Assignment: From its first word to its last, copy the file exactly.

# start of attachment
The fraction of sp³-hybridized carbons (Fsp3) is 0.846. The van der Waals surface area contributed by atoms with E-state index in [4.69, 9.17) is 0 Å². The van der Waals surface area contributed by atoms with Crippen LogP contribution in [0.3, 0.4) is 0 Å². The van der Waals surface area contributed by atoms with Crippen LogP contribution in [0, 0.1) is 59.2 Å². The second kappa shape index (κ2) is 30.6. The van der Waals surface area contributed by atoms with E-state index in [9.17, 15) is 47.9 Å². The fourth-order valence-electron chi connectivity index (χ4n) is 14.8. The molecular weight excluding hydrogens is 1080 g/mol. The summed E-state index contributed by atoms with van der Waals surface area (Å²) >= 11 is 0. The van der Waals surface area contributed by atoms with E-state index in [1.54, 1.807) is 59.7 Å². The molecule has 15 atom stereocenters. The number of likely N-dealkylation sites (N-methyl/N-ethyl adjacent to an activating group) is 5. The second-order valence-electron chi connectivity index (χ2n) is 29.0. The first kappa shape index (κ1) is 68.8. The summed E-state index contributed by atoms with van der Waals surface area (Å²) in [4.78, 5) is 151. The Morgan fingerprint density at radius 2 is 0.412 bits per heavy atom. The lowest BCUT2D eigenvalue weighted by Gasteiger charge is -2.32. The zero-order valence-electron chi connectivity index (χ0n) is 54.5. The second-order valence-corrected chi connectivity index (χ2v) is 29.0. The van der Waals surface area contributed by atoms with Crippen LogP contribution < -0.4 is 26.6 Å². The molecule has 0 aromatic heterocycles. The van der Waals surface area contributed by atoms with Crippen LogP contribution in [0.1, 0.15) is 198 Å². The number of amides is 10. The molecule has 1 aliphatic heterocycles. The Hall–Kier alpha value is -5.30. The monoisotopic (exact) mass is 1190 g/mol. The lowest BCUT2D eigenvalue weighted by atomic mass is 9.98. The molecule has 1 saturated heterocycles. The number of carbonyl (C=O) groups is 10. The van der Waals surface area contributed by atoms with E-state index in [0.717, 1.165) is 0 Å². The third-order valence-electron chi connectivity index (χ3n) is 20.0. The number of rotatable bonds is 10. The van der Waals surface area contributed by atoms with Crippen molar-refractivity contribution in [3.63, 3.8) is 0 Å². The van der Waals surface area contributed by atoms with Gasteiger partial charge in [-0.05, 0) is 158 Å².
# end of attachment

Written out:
The fraction of sp³-hybridized carbons (Fsp3) is 0.846. The van der Waals surface area contributed by atoms with E-state index in [4.69, 9.17) is 0 Å². The van der Waals surface area contributed by atoms with Crippen LogP contribution in [0.3, 0.4) is 0 Å². The van der Waals surface area contributed by atoms with Crippen LogP contribution in [0, 0.1) is 59.2 Å². The second kappa shape index (κ2) is 30.6. The van der Waals surface area contributed by atoms with E-state index in [9.17, 15) is 47.9 Å². The fourth-order valence-electron chi connectivity index (χ4n) is 14.8. The molecular weight excluding hydrogens is 1080 g/mol. The summed E-state index contributed by atoms with van der Waals surface area (Å²) >= 11 is 0. The van der Waals surface area contributed by atoms with E-state index in [1.54, 1.807) is 59.7 Å². The molecule has 15 atom stereocenters. The number of likely N-dealkylation sites (N-methyl/N-ethyl adjacent to an activating group) is 5. The second-order valence-electron chi connectivity index (χ2n) is 29.0. The first kappa shape index (κ1) is 68.8. The summed E-state index contributed by atoms with van der Waals surface area (Å²) in [4.78, 5) is 151. The Morgan fingerprint density at radius 2 is 0.412 bits per heavy atom. The lowest BCUT2D eigenvalue weighted by Gasteiger charge is -2.32. The zero-order valence-electron chi connectivity index (χ0n) is 54.5. The second-order valence-corrected chi connectivity index (χ2v) is 29.0. The van der Waals surface area contributed by atoms with Crippen LogP contribution < -0.4 is 26.6 Å². The molecule has 0 aromatic heterocycles. The van der Waals surface area contributed by atoms with Crippen LogP contribution in [0.1, 0.15) is 198 Å². The number of amides is 10. The molecule has 1 aliphatic heterocycles. The Hall–Kier alpha value is -5.30. The monoisotopic (exact) mass is 1190 g/mol. The lowest BCUT2D eigenvalue weighted by atomic mass is 9.98. The molecule has 1 saturated heterocycles. The number of carbonyl (C=O) groups is 10. The van der Waals surface area contributed by atoms with E-state index in [0.717, 1.165) is 0 Å². The third-order valence-electron chi connectivity index (χ3n) is 20.0. The number of rotatable bonds is 10. The van der Waals surface area contributed by atoms with Crippen molar-refractivity contribution in [3.63, 3.8) is 0 Å². The van der Waals surface area contributed by atoms with Gasteiger partial charge in [-0.05, 0) is 158 Å².